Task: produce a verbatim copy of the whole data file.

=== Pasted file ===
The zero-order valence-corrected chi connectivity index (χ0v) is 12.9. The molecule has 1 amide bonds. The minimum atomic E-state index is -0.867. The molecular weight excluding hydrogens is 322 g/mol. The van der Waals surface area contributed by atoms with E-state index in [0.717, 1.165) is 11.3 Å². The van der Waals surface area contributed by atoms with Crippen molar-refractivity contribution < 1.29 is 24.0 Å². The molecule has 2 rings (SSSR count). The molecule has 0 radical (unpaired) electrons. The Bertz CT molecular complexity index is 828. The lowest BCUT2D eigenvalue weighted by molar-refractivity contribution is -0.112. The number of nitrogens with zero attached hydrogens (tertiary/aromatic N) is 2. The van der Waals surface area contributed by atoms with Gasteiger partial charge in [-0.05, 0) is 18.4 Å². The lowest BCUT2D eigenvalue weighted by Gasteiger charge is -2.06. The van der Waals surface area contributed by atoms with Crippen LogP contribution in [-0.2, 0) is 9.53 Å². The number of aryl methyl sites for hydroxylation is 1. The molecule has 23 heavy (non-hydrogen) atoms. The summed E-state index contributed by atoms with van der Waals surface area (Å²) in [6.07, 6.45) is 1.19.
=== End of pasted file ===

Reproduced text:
The zero-order valence-corrected chi connectivity index (χ0v) is 12.9. The molecule has 1 amide bonds. The minimum atomic E-state index is -0.867. The molecular weight excluding hydrogens is 322 g/mol. The van der Waals surface area contributed by atoms with E-state index in [0.717, 1.165) is 11.3 Å². The van der Waals surface area contributed by atoms with Crippen molar-refractivity contribution < 1.29 is 24.0 Å². The molecule has 2 rings (SSSR count). The molecule has 0 radical (unpaired) electrons. The Bertz CT molecular complexity index is 828. The lowest BCUT2D eigenvalue weighted by molar-refractivity contribution is -0.112. The number of nitrogens with zero attached hydrogens (tertiary/aromatic N) is 2. The van der Waals surface area contributed by atoms with Gasteiger partial charge in [-0.05, 0) is 18.4 Å². The lowest BCUT2D eigenvalue weighted by Gasteiger charge is -2.06. The van der Waals surface area contributed by atoms with Crippen LogP contribution in [-0.2, 0) is 9.53 Å². The number of aryl methyl sites for hydroxylation is 1. The molecule has 23 heavy (non-hydrogen) atoms. The summed E-state index contributed by atoms with van der Waals surface area (Å²) in [6.07, 6.45) is 1.19.